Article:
To most modern minds and in many history books, Luther’s posting of his 95 Theses to the Wittenberg Church doors was his most famous activity. That action is usually given credit for beginning the Reformation in Germany that soon spread across most of Europe. And no doubt that seminal document did help begin a revolution in thought and religious belief.

Yet, the greatest document Martin Luther produced during his lifetime was the translation into German, with the help of others, of the Old and New Testaments of the Bible. He then oversaw its printing and wide distribution.

I have tried to pull together from a wide variety of sources as much information as possible concerning his Bible translation work. His was not the first printed German Bible. One or more earlier translations from the Latin Vulgate had circulated in manuscript form even before Gutenberg’s press was invented. Several of them were then printed numerous times and in use between about 1450 and 1520. Most scholars today seem to characterize these versions as both inferior as translations and wooden and awkward in their use of the German vocabulary and grammar. But their existence and circulation demonstrated a hunger among the people for direct access to Scripture in their own tongue.

Martin Luther was educated in the liberal arts, theology and Scripture. Born in 1483, by 1512 he had the equivalent of two bachelor’s, two master’s and a doctorate. He was a professor of theology and Bible at the University of Wittenberg. He was fluent in both German and Latin, and quite comfortable in both New Testament Greek and ancient Hebrew.

In 1517 he questioned the Biblical authority and propriety of the Church selling indulgences which allowed the payment of money to obtain forgiveness of sins. This led to his 95 Theses on the church door. Copies of this document were reprinted and spread across Germany and beyond within a few months, and he became something of a celebrity… for good and for bad. Already Luther had come to the conviction that the pope, the Church, and tradition were not of equal  authority with Scripture. Over the next two or three years he would also come to the firm belief that salvation and right standing with God is on the basis of faith in God’s work through Christ, not in good works by which one earns the right to be saved.

In 1518 Luther was called to defend his theology in these two areas (authority and salvation by faith) at debates in Heidelberg and Augsburg. In 1519 he debated the prominent Catholic professor John Eck at Leipzig concerning the authority and infallibility of popes and church councils. And he was busy writing and publishing as well. Here, according to one list, are some of the publications produced by him from 1515 – 1520:

  • Lectures on Romans, Hebrews and Galatians
  • On the proceedings at Augsburg
  • On the debate at Leipzig
  • A sermon on “Two Kinds of Righteousness”
  • On the Sacrament of Penance
  • An explanation of the 95 Theses
  • A treatise on Good Works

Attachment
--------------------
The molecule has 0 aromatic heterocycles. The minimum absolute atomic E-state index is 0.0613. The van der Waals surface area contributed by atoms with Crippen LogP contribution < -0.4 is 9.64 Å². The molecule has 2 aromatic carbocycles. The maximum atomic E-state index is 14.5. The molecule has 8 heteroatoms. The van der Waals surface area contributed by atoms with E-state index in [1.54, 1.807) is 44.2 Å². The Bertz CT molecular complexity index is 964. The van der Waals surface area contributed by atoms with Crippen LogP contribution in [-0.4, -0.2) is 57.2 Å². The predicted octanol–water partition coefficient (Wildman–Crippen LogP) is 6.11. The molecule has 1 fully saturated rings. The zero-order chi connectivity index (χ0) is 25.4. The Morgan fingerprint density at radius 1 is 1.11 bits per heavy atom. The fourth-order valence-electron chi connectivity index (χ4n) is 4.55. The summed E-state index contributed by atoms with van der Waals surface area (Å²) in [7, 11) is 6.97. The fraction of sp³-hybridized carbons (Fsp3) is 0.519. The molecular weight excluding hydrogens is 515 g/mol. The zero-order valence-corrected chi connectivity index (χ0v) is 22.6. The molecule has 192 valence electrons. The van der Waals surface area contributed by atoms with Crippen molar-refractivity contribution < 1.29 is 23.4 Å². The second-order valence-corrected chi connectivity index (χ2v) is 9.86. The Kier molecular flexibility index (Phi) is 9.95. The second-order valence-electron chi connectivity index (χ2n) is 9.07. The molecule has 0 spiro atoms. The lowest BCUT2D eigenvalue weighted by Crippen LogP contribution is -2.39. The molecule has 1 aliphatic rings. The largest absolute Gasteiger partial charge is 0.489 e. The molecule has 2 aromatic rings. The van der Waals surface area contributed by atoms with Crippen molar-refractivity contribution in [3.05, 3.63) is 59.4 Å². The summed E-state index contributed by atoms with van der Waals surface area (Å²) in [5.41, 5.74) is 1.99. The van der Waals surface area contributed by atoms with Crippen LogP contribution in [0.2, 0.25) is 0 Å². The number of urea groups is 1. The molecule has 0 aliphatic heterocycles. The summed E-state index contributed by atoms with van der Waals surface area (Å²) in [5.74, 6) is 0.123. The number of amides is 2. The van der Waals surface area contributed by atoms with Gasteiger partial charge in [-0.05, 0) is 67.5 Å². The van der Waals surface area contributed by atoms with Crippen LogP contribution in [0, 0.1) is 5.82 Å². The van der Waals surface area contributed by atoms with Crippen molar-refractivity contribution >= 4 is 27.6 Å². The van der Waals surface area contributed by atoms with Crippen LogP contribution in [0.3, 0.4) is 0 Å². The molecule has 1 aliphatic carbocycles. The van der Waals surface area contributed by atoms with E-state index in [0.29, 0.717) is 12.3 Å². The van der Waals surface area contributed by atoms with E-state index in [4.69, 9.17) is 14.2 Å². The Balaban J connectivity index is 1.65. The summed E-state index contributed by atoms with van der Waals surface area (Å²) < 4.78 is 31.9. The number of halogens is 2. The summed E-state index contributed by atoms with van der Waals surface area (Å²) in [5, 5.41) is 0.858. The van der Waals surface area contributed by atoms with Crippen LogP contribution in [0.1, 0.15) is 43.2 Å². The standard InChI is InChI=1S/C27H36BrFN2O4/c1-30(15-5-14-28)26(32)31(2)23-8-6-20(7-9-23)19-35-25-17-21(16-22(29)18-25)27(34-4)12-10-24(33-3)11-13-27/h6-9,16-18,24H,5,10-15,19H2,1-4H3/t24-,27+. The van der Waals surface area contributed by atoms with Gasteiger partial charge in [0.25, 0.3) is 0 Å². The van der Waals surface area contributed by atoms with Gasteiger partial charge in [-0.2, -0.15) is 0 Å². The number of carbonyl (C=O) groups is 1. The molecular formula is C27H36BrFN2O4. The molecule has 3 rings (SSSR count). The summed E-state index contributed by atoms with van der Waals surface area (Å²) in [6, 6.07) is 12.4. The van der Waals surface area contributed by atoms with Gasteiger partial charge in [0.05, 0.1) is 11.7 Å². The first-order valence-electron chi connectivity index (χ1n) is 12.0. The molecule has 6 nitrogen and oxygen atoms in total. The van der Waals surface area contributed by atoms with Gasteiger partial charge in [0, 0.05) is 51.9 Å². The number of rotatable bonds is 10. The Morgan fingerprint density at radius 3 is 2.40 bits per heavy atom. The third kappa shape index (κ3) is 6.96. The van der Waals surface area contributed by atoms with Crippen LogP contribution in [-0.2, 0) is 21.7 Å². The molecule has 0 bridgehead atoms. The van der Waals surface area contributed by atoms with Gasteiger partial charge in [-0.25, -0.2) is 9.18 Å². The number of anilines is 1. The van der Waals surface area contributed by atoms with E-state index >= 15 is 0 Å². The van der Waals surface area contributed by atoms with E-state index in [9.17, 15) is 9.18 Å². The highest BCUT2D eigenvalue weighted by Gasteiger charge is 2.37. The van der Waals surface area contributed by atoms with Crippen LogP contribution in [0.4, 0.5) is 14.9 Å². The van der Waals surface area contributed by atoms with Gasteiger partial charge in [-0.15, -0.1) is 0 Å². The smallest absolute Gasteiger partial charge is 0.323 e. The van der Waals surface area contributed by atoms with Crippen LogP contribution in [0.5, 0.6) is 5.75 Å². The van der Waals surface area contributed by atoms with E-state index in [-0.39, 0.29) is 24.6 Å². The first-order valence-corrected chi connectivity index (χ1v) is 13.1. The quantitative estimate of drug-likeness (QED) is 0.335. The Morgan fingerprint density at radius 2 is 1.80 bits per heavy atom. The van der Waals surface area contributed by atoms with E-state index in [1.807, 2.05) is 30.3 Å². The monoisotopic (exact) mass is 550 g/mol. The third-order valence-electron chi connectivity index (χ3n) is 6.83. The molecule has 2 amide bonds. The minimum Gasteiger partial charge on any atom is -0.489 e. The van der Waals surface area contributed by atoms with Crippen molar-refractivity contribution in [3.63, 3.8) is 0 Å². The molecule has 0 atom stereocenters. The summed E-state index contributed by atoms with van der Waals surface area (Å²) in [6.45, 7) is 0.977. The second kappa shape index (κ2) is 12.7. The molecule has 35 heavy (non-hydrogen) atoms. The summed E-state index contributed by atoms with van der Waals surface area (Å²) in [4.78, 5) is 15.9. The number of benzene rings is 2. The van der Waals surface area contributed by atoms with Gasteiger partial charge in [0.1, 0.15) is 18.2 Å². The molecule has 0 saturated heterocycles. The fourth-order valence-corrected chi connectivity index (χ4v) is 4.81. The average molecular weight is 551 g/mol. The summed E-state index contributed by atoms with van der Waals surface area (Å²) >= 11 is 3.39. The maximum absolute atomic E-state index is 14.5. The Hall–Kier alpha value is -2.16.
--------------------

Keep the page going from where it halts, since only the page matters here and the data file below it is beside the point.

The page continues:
• Address to the Christian Nobility of the German Nation – challenged the pope’s authority as ultimate interpreter of Scripture, taught God as ruler over secular kingdoms rather than Rome, and presented the idea of the priesthood of all believers
  • The Babylonian Captivity of the Church – accused Rome of holding the Church captive with its sacramental system and theology
  • On the Freedom of a Christian on justification by faith rather than by law keeping

These writings and others during this period show Luther’s developing theology, his adeptness with written language, and his use of the printing press to present his ideas.

In 1520 Pope Leo X issued a papal bull threatening Luther with excommunication in 60 days unless he recanted parts of his writings. Luther publicly burned the papal document! He was excommunicated in January 1521. See the appropriate section of “Martin Luther” article on Wikipedia.

The Diet of Worms (pronounced  like “Deat of Vurms”) met from January – May 1521. It consisted of Emperor Charles V of the Holy Roman Empire and leaders of the various states which comprised the Empire. Rome looked to the Emperor to punish Luther. Luther appeared as summoned in April, was accused of heresy in his writings, and called on to recant and repent. Luther refused to recant unless shown from Scripture where he was in error.

According the the above referenced article in Wikipedia, “Over the next five days, private conferences were held to determine Luther’s fate. The Emperor presented the final draft of the Edict of Worms on 25 May 1521, declaring Luther an outlaw, banning his literature, and requiring his arrest: ‘We want him to be apprehended and punished as a notorious heretic.’ It also made it a crime for anyone in Germany to give Luther food or shelter. It permitted anyone to kill Luther without legal consequence.” Luther was given three weeks before the Edict would go into force.

He left the Diet and began his trip back to Wittenberg. Along the way men dressed as highwaymen stopped his carriage and abducted him! Thus begins the most interesting year of Luther’s life!

Let me assure my readers that all the above is essential to what comes next. Our image is entitled “Luther at the Diet of Worms,” painted by Anton von Werner in 1877. It is available in the public domain through the Wikimedia Commons website.